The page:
Kori Hines, '19

Kori Hines sits on a table in a meeting room in Arrupe.

Senior Kori Hines’ passion for helping others expands beyond the campus of Rockhurst. After being diagnosed with a blood cancer as an early teen, Hines saw a need to help the families of those diagnosed in a unique way. Read her interview below to find out more.


Q: What got you into the English/communication track and what do you want to do with that?

A: My goal is to get my doctorate in something. I want to be a college professor eventually. I started as a nursing major for three semesters, and quickly decided that was not for me. I’ve always really enjoyed English and I’ve been great at writing and speaking and I had a lot of experience with doing that with AP classes in high school and I’ve always been really successful with doing that in college. I felt like that was the right track for me and it has been ever since I switched. It just felt right. With women’s studies, I think it’s interesting to look at the history of women and how that’s playing out in everything that’s going on today. Communication is just an additional asset to all of that.

Q: Could you share a little bit about your diagnosis and how that journey was for you?

A: When I was 13, I was diagnosed with acute myeloid leukemia, which is a blood cancer. It was definitely shocking. I was not expecting that. Luckily, since we’re from Kansas City, we have a great program at Children’s Mercy Hospital, great doctors and team there. It was quite a journey, taking up most of 2011. I was literally living in the hospital for a month at a time, and then being home for a couple of weeks and then coming back to the hospital. I was diagnosed on Jan. 6, 2011 and I was treated through May of 2011, at which point I was told I was in remission. I had that whole summer of going to camp and doing all kinds of fun things, going to Chicago. Then in August, the weekend before I was supposed to start my freshman year of high school, they called my family and were like, “just kidding, you’re relapsed. Your cancer is back.” Instead of going to school, I went back to the hospital. I had radiation for the first time, more chemotherapy, and then I received a stem cell transplant by way of umbilical cord blood. Which, luckily for me — it doesn’t always work — but for me it took, and I was in remission after that.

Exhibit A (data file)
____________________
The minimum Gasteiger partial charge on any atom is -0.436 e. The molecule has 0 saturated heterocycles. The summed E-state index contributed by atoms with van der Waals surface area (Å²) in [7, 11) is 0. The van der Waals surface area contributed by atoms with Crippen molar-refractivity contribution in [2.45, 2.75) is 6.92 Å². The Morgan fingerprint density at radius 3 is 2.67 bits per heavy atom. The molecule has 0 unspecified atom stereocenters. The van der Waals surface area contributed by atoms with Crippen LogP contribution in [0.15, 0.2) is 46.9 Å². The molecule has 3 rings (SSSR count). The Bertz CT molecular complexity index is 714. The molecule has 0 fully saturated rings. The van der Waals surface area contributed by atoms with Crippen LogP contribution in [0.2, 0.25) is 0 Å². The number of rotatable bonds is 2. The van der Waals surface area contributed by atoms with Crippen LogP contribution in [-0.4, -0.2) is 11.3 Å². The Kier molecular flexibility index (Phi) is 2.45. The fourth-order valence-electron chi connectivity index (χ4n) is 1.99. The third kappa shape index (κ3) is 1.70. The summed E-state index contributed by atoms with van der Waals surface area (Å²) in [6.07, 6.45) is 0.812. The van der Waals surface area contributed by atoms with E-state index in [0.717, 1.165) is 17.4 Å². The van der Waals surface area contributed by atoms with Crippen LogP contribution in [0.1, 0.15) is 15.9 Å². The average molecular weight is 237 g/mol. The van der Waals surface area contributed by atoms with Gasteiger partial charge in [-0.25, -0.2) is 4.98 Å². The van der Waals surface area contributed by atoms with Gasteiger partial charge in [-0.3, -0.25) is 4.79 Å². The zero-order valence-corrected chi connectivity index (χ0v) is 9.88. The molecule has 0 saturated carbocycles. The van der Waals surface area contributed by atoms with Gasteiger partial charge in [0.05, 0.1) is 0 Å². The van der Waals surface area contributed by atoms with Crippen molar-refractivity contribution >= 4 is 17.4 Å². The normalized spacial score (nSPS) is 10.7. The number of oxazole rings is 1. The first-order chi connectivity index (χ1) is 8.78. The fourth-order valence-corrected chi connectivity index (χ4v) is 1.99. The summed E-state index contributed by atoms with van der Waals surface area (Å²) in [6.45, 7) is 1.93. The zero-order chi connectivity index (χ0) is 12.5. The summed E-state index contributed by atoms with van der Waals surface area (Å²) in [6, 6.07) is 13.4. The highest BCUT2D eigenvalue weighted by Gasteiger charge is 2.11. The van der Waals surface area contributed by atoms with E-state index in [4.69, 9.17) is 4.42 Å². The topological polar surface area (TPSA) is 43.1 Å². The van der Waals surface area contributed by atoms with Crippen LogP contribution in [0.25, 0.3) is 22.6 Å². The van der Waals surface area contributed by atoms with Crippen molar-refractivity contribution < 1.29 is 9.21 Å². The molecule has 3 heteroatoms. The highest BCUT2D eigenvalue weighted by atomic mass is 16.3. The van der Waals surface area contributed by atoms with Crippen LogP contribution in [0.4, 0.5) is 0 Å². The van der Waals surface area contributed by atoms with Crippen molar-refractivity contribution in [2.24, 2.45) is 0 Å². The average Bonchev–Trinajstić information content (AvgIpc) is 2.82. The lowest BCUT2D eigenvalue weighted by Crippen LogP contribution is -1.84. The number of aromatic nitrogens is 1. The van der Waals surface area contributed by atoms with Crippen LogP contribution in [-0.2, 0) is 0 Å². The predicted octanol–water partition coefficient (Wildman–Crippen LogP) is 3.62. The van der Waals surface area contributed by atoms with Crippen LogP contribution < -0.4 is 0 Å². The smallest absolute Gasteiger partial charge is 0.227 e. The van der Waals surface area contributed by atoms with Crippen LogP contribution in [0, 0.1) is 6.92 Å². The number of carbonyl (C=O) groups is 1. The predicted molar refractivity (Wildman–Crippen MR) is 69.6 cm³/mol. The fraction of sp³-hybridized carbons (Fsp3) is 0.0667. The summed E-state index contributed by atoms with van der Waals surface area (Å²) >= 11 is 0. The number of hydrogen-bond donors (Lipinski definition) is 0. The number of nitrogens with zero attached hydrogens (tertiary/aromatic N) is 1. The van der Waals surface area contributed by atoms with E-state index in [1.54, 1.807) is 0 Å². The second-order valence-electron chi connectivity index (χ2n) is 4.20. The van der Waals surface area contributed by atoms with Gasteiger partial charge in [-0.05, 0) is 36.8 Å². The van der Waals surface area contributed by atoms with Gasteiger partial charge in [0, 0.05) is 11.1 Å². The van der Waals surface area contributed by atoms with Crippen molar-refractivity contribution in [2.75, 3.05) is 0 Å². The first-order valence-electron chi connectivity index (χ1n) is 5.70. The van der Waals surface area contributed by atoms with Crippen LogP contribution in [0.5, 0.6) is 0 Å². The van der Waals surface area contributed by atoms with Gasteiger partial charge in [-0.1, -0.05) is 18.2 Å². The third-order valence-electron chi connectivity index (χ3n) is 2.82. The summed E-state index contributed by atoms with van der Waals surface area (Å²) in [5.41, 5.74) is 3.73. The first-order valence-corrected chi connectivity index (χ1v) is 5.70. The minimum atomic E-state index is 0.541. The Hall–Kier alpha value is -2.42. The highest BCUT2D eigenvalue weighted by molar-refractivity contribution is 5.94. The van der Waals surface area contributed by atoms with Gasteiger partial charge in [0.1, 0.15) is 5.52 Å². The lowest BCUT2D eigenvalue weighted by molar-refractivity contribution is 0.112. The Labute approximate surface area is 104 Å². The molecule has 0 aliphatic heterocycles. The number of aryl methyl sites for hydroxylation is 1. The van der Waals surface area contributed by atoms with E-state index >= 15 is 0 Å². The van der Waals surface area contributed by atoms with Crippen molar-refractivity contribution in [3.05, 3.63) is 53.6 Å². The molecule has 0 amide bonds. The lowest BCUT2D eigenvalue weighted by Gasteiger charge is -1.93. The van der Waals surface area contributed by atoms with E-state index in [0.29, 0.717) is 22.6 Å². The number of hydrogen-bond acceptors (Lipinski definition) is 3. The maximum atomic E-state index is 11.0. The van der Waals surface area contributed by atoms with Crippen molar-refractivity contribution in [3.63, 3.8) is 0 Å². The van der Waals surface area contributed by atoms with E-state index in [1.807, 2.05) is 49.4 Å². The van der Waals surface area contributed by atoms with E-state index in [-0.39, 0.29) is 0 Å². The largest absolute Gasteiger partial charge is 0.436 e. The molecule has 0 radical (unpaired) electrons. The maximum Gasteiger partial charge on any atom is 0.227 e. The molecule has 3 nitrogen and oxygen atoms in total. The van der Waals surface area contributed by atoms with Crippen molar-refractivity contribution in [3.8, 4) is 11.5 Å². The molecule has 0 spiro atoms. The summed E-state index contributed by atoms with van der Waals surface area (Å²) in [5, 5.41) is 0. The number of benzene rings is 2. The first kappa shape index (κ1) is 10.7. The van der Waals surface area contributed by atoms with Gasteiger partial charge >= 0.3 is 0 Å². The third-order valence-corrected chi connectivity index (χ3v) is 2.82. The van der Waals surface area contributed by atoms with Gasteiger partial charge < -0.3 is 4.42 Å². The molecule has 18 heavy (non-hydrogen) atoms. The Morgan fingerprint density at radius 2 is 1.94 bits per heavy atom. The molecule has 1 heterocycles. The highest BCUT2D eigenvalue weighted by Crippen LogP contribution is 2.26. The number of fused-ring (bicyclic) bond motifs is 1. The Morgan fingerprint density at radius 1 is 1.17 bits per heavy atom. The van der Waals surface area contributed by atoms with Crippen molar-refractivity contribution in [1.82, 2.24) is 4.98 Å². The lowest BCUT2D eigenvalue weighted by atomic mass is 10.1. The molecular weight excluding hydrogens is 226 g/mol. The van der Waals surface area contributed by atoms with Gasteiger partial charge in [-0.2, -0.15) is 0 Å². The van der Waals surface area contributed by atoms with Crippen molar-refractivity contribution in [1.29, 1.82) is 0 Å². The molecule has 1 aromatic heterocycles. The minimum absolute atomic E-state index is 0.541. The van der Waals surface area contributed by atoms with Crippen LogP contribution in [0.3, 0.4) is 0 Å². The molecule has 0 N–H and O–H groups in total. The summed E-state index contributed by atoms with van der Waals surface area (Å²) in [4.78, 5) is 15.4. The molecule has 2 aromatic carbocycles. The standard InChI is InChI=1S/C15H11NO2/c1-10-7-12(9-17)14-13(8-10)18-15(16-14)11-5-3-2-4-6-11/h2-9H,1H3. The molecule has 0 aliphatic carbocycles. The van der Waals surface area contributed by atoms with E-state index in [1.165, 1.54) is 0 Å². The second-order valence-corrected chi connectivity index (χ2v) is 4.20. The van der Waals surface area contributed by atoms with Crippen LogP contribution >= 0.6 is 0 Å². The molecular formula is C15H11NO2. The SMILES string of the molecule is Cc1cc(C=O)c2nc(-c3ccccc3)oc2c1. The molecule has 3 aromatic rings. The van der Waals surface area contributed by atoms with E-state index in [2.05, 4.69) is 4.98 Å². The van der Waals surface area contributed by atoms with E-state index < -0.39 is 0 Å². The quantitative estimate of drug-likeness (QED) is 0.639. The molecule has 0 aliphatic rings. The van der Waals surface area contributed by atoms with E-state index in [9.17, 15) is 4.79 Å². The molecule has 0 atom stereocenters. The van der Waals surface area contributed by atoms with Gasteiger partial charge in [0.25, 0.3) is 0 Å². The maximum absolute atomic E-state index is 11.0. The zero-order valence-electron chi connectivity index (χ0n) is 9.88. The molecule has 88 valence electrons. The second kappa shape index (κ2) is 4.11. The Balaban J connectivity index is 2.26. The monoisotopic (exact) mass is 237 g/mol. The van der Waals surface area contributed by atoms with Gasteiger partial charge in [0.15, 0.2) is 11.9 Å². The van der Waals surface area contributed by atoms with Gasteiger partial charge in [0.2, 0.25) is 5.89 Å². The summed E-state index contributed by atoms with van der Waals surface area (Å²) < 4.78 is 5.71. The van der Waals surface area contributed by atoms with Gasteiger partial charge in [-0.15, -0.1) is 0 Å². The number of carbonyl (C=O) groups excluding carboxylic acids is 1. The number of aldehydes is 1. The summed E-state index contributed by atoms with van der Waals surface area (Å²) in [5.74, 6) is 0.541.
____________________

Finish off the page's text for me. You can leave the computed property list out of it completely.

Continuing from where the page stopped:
Q: What summer camp did you attend?

A: I went to camps when I was younger, but the one that stuck out to me the most is called “The Hole in the Wall Gang Camp” and it was started by Paul Newman a little over 30 years ago. It’s in Connecticut, and it’s specifically for children with cancers and other life-threatening illnesses to come for a week and get to do all these different things that they probably wouldn’t have been able to do because they were in the hospital. For some kids there, it’s their first time sleeping away from home, because their parents have had such a strong hold on them. So, being among other kids with bald heads, who had lived in the hospital, it was so enlightening to be in that environment, which is why I worked there the past two summers because I was just so inspired by it when I was a kid that I was like, “I have to go back and do for those kids what those adults did for me.”